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Salt Lake City Bookkeeping Blog

10 Answers to Your Questions About Forecasting

Posted by Austin Walker on Aug 16, 2016 8:30:00 AM

Forecasting is basically the use of historic data to predict future events, and the wisest business owners make full use of the financial data at their disposal for everything from planning for upcoming expenses, to allocating budget funds.

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Topics: Financial Forecasting, Small Business

Cash Flow: The Secret Small Business Killer

Posted by Matt Roberge on May 10, 2016 8:30:00 AM

Properly managing your small business cash flow is critical if you want to succeed. Even if you are just a startup with no revenues, but you have raised money, cash flow is still incredibly important.

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Topics: Cash Flow Management, Accounts Receivable, Financial Forecasting

The Best Way To Understand Future Cash Flow

Posted by Matt Roberge on Apr 21, 2016 8:30:00 AM

An inability to manage cash flow can kill a small business. One of the biggest reasons for small business failure is a lack of cash flow management. 

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Topics: Cash Flow Management, QuickBooks Cash Flow, Financial Forecasting

If You Don't Know Your Numbers You Don't Know Your Business

Posted by Matt Roberge on Feb 23, 2016 8:30:00 AM

I Need To Know My NumbersI was watching CNBC's The Profit last night and Marcus Lemonis said something brilliant.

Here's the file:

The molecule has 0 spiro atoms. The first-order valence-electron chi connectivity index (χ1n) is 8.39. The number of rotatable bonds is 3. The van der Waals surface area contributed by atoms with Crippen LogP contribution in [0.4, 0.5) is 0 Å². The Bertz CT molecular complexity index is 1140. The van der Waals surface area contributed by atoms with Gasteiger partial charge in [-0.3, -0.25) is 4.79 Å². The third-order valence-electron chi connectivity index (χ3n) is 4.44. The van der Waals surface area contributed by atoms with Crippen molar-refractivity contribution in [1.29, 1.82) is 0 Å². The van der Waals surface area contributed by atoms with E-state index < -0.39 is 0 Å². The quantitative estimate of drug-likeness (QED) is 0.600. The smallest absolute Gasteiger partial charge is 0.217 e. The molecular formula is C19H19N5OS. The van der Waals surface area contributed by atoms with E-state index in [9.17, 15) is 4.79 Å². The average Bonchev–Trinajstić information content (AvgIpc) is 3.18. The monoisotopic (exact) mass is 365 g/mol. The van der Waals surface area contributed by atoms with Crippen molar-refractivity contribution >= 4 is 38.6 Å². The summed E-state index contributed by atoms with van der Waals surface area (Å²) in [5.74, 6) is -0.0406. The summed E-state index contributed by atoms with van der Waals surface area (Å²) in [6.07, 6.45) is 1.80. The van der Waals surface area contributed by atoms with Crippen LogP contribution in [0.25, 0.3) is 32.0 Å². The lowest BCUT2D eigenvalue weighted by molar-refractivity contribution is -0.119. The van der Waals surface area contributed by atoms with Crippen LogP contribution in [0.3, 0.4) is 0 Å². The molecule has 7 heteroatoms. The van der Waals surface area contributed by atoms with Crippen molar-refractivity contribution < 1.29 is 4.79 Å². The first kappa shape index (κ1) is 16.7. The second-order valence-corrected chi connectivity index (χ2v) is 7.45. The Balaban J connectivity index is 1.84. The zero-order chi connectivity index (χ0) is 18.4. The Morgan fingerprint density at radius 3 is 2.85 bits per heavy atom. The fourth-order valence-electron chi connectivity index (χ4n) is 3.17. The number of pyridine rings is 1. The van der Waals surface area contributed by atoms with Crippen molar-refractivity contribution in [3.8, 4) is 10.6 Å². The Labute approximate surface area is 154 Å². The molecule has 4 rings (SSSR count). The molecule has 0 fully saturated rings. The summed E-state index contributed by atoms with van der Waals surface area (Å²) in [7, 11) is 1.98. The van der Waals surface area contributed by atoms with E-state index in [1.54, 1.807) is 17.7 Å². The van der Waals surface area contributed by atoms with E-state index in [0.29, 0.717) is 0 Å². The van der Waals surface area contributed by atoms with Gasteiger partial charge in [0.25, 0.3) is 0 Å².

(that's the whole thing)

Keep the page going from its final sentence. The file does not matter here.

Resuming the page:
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Topics: Financial Forecasting, Financial Reporting, Grow Your Business, Scaling A Business, Growth Coach

[Infographic] Run Your Business like a CFO

Posted by Austin Walker on Feb 3, 2016 8:00:00 AM

Chief financial officers (CFOs) tend to have a lot of different roles within a company. For small businesses, the role is even broader. However, most of the time, a company can't afford a CFO or doesn't need one for a good portion of its start-up cycle. That doesn't mean that the company can't benefit from the different roles that a CFO plays. They implement budgets, create forecasts, and are generally the forward thinkers steering the ship, financially. According to HBR, they are the "financial stewardship of the enterprise."

A good budget generally uses the past like a building block and integrates business goals into the numbers. But by spending too much time looking into the past, an owner will project what has already happened rather than prepare for what is going to be needed for the future. Although a budget should be completely realistic, it's OK to be a little off. Cash flow within the business can increase or decrease by certain accounts due to unforeseen circumstances throughout the year. These circumstances can be scary, but the budget can help you to be prepared for these unforeseen expenses. Entering the budget into QuickBooks month by month will also help you compare the budget to the financial forecast.

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Topics: Financial Forecasting, Business Budgeting

Is Your Business's Financial Forecast Red, Yellow, Or Green?

Posted by Matt Roberge on Jan 26, 2016 8:45:00 AM

Moving your business where you want to go is a lot like driving a car; it can be easy at times and absolutely crazy in other situations. Growing up on the east coast, I'm naturally an excellent driver (at least in my own head). When navigating along the road in your car, you face similar situations as when you are moving your business in the direction you want to go. Getting where you want to go depends upon how you deal with the constantly changing environment and it requires making good decisions.  

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Topics: Financial Forecasting, Financial Reporting, Grow Your Business, Outsourced CFO Services, Growth Coach

[Infographic] Growth Through Financials